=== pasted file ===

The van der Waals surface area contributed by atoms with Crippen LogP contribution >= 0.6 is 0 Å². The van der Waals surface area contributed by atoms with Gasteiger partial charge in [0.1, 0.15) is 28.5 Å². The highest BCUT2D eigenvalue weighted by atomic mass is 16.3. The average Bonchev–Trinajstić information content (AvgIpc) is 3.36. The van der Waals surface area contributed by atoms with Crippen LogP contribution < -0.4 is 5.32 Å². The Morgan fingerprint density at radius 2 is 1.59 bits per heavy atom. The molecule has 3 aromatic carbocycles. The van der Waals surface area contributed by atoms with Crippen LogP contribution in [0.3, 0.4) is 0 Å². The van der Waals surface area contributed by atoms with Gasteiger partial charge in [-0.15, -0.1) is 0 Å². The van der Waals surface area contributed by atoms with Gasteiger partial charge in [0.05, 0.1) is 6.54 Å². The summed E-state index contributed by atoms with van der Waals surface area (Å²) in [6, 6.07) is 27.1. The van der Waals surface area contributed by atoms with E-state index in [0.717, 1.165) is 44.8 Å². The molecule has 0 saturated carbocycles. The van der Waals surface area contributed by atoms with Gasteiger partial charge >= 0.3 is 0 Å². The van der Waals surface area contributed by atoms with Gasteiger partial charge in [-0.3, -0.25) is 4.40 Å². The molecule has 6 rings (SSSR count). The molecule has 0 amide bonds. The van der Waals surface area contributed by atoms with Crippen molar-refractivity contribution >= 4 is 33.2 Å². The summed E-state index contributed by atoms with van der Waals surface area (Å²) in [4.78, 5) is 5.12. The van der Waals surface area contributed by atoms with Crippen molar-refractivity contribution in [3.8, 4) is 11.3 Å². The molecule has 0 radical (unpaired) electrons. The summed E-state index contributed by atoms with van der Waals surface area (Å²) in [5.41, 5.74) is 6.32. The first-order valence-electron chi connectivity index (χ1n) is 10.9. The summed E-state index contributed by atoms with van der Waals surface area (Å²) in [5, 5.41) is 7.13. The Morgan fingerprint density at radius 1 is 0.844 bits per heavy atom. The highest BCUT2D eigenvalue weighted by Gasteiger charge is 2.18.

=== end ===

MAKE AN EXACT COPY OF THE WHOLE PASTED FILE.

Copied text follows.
The van der Waals surface area contributed by atoms with Crippen LogP contribution >= 0.6 is 0 Å². The van der Waals surface area contributed by atoms with Gasteiger partial charge in [0.1, 0.15) is 28.5 Å². The highest BCUT2D eigenvalue weighted by atomic mass is 16.3. The average Bonchev–Trinajstić information content (AvgIpc) is 3.36. The van der Waals surface area contributed by atoms with Crippen LogP contribution < -0.4 is 5.32 Å². The Morgan fingerprint density at radius 2 is 1.59 bits per heavy atom. The molecule has 3 aromatic carbocycles. The van der Waals surface area contributed by atoms with Crippen LogP contribution in [0.3, 0.4) is 0 Å². The van der Waals surface area contributed by atoms with Gasteiger partial charge in [-0.15, -0.1) is 0 Å². The van der Waals surface area contributed by atoms with Gasteiger partial charge in [0.05, 0.1) is 6.54 Å². The summed E-state index contributed by atoms with van der Waals surface area (Å²) in [6, 6.07) is 27.1. The van der Waals surface area contributed by atoms with E-state index in [0.717, 1.165) is 44.8 Å². The molecule has 0 saturated carbocycles. The van der Waals surface area contributed by atoms with Gasteiger partial charge >= 0.3 is 0 Å². The van der Waals surface area contributed by atoms with Gasteiger partial charge in [-0.3, -0.25) is 4.40 Å². The molecule has 6 rings (SSSR count). The molecule has 0 amide bonds. The van der Waals surface area contributed by atoms with Crippen molar-refractivity contribution >= 4 is 33.2 Å². The summed E-state index contributed by atoms with van der Waals surface area (Å²) in [4.78, 5) is 5.12. The van der Waals surface area contributed by atoms with Crippen molar-refractivity contribution in [3.8, 4) is 11.3 Å². The molecule has 0 radical (unpaired) electrons. The summed E-state index contributed by atoms with van der Waals surface area (Å²) in [5.41, 5.74) is 6.32. The first-order valence-electron chi connectivity index (χ1n) is 10.9. The summed E-state index contributed by atoms with van der Waals surface area (Å²) in [5, 5.41) is 7.13. The Morgan fingerprint density at radius 1 is 0.844 bits per heavy atom. The highest BCUT2D eigenvalue weighted by Gasteiger charge is 2.18.